The expanded Child Tax Credit (CTC) has the potential to dramatically reduce child poverty, improve child and parent health, and smooth fluctuations in available funds for lower-income families. On the latest episode of Policy Outsider, Leigh Wedenoja, senior policy analyst at the Rockefeller Institute, discusses changes to the child tax credit, how those changes make the credit operate more like the Earned Income Tax Credit, and why the CTC is predicted to improve outcomes for children and families.


Leigh Wedenoja, Senior Policy Analyst, Rockefeller Institute of Government

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The Expanded Child Tax Credit Looks Like the Earned Income Tax Credit—That’s Great News

  • Transcript

    Transcript was generated using AI software and may contain errors. 

    Alexander Morse 0:07

    This is Policy Outsider. I’m Alex Morse. The expanded child tax credit as part of the American Rescue Plan has the potential to dramatically reduce child poverty, improve child and parent health, and smooth fluctuations in available funds for lower-income families. Today we talk with Leigh Wedonoja, senior policy analyst here at the Rockefeller Institute, about the changes to the child tax credit, how the changes make the credit operate more like the earned income tax credit, and why these changes are expected to improve outcomes for children and families. Coming up next.

    Alexander Morse 1:04

    I’m here today with Leigh Wedonoja, senior policy analyst at the Rockefeller Institute. Hi, Leigh, thanks for joining today.

    Leigh Wedenoja 1:11

    Very happy to be here.

    Alexander Morse 1:12

    How are you doing?

    Leigh Wedenoja 1:13

    I’m doing well. Excited for the child tax credit to get started up.

    Alexander Morse 1:18

    So that starts today. We’re recording July 15th (2021). Checks hit families bank accounts.

    Leigh Wedenoja 1:23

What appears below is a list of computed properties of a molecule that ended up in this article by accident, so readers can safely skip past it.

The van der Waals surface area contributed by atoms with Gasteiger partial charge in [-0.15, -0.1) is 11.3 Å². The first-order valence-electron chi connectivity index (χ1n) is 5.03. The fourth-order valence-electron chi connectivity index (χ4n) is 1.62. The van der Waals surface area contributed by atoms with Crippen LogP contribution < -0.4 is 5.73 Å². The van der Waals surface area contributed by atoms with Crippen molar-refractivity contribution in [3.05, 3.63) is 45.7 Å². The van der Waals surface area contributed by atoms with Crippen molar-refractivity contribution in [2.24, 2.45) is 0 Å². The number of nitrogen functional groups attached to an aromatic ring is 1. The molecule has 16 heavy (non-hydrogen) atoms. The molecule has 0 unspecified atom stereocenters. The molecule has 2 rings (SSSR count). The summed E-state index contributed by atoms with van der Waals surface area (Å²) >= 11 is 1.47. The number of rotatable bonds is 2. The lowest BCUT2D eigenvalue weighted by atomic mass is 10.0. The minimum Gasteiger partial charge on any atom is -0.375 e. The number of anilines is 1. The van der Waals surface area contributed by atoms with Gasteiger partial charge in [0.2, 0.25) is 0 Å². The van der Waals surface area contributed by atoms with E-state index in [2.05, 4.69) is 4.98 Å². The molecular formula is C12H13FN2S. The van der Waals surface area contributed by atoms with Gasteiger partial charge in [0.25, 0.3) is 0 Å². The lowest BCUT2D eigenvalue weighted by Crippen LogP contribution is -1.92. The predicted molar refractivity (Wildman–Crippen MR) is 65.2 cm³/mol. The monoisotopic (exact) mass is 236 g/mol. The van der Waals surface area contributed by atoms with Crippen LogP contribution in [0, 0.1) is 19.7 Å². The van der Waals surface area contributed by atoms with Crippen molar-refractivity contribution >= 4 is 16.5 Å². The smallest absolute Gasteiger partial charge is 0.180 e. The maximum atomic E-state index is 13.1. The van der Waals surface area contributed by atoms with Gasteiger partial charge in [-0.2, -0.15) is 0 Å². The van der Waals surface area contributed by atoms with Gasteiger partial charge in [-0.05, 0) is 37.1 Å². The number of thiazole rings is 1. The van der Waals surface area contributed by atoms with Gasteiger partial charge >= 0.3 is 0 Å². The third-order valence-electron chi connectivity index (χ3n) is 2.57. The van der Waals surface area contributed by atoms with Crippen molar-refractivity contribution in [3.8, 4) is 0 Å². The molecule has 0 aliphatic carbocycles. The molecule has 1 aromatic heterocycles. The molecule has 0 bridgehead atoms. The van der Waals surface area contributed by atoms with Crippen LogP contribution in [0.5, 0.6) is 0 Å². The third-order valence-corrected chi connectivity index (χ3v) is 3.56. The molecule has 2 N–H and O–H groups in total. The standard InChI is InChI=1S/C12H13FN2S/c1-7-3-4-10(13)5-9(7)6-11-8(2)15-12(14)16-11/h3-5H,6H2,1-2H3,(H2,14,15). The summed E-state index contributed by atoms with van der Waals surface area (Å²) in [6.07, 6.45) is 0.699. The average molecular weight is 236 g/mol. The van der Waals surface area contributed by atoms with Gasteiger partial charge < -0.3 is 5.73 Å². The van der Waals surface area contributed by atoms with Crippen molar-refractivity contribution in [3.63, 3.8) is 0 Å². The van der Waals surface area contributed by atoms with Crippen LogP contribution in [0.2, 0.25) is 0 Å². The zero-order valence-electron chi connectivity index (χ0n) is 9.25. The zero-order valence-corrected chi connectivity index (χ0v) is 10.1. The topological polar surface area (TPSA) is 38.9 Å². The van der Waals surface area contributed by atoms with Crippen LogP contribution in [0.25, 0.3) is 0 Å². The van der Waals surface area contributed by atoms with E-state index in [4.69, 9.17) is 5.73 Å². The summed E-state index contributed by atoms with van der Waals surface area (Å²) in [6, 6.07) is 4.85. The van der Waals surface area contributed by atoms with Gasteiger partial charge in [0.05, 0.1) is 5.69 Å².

Yes. So on July 15th is when checks were sent out. So depending on whether or not you get direct deposit or you’re receiving a physical check in the mail, families should start receiving them today or sometime in the next week or so.

    Alexander Morse 1:35

    Now, these child tax credits, they’re part of the American Rescue Plan. So why are Americans now receiving these checks?

    Leigh Wedenoja 1:39

    So one of the provisions of the American Rescue Plan Act or ARP Act was an extension of the child tax credit. Now the child tax credit should be familiar to most Americans with children, it’s that $2,000 write-off you get on your taxes when you file them every year for each child you have at the time under 17. But now it’s going to be every child under 18. So this applies to pretty much every family in the US making under $400,000 a year. So the checks that families are receiving now are going to be monthly advance payments for the rest of the year, which are equal to about half the tax credit that they are eligible for. So they would ordinarily get it just during the tax filing season but they’re going to start receiving credits of $250 per child six and over, and $300 per child under six.

    Alexander Morse 2:32

    Okay, so if a family has two kids who are three years old, four years old, they’ll be getting $600 a month extra.

    Leigh Wedenoja 2:38


    Alexander Morse 2:39

    Okay, so is there anything else new in this ARP Act extension?

    Leigh Wedenoja 2:44

    So the first thing we’ve covered is that monthly advance payment of half the credit. The second thing is that the amount of the credit has actually gone up. So it’s risen from $2,000 per child to $3,000 per child between the ages of six and 17 and $3,600 per child under six. The other thing that’s changed is something called refundability. So the child tax credit in the past has only been partially refundable, which means that if you don’t have a tax burden, as in you’re a very low-income family, you only get the part of the credit that is refundable. So that was about $1,600. Now, the lowest-income families will receive the entire value of the credit refunded, which is that $3,000 or $3,600 for a younger child. So those three changes are the main differences with this child tax credit extension compared to the child tax credit we’ve all been accustomed to.

    Alexander Morse 3:40

    This might be a side note, were there any obstacles in passing this legislation or getting these numbers? How did the Biden Administration come up with this?

    Leigh Wedenoja 3:48

    I think that’s a good question. Researchers and policymakers have long been pushing, particularly, for the credit to be fully refundable because that would allow it to help some of the most low-income families, those that receive other forms of support such as Food Stamps or the earned income tax credit. I think the biggest reason was that families need more money for younger children who are not school aged yet. But for the exact numbers, I think that came out of the compromise structure of the bill.

    Alexander Morse 4:21

    Do you think they reached those numbers as we’re coming through a pandemic?